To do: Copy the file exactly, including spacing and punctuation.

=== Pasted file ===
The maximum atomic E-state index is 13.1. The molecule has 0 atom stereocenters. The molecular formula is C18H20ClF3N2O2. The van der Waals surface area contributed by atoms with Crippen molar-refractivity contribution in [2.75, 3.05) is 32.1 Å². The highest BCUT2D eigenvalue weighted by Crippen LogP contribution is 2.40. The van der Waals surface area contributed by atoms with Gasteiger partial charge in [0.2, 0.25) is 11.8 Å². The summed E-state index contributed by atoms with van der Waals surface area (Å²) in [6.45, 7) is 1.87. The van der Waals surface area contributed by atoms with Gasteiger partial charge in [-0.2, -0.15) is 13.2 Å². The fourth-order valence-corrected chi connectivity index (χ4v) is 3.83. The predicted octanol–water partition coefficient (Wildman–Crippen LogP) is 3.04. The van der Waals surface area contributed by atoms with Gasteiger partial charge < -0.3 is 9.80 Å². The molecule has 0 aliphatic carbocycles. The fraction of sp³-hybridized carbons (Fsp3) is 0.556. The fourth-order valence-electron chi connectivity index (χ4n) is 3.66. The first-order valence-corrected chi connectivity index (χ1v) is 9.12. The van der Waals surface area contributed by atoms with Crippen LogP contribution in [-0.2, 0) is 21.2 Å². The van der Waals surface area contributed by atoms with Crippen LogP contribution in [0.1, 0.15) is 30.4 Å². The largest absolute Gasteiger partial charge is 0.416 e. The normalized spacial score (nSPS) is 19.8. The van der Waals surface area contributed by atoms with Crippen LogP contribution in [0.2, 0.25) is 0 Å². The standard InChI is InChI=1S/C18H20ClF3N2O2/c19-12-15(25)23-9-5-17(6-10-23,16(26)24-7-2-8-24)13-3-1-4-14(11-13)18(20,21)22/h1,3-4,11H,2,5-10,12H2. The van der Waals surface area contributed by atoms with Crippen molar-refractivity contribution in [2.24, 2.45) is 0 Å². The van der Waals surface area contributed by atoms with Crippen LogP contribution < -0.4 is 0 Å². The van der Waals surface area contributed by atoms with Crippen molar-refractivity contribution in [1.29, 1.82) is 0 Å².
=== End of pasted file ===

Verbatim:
The maximum atomic E-state index is 13.1. The molecule has 0 atom stereocenters. The molecular formula is C18H20ClF3N2O2. The van der Waals surface area contributed by atoms with Crippen molar-refractivity contribution in [2.75, 3.05) is 32.1 Å². The highest BCUT2D eigenvalue weighted by Crippen LogP contribution is 2.40. The van der Waals surface area contributed by atoms with Gasteiger partial charge in [0.2, 0.25) is 11.8 Å². The summed E-state index contributed by atoms with van der Waals surface area (Å²) in [6.45, 7) is 1.87. The van der Waals surface area contributed by atoms with Gasteiger partial charge in [-0.2, -0.15) is 13.2 Å². The fourth-order valence-corrected chi connectivity index (χ4v) is 3.83. The predicted octanol–water partition coefficient (Wildman–Crippen LogP) is 3.04. The van der Waals surface area contributed by atoms with Gasteiger partial charge < -0.3 is 9.80 Å². The molecule has 0 aliphatic carbocycles. The fraction of sp³-hybridized carbons (Fsp3) is 0.556. The fourth-order valence-electron chi connectivity index (χ4n) is 3.66. The first-order valence-corrected chi connectivity index (χ1v) is 9.12. The van der Waals surface area contributed by atoms with Crippen LogP contribution in [-0.2, 0) is 21.2 Å². The van der Waals surface area contributed by atoms with Crippen LogP contribution in [0.1, 0.15) is 30.4 Å². The largest absolute Gasteiger partial charge is 0.416 e. The normalized spacial score (nSPS) is 19.8. The van der Waals surface area contributed by atoms with Crippen LogP contribution in [0.2, 0.25) is 0 Å². The standard InChI is InChI=1S/C18H20ClF3N2O2/c19-12-15(25)23-9-5-17(6-10-23,16(26)24-7-2-8-24)13-3-1-4-14(11-13)18(20,21)22/h1,3-4,11H,2,5-10,12H2. The van der Waals surface area contributed by atoms with Crippen molar-refractivity contribution in [2.24, 2.45) is 0 Å². The van der Waals surface area contributed by atoms with Crippen LogP contribution < -0.4 is 0 Å². The van der Waals surface area contributed by atoms with Crippen molar-refractivity contribution in [1.29, 1.82) is 0 Å².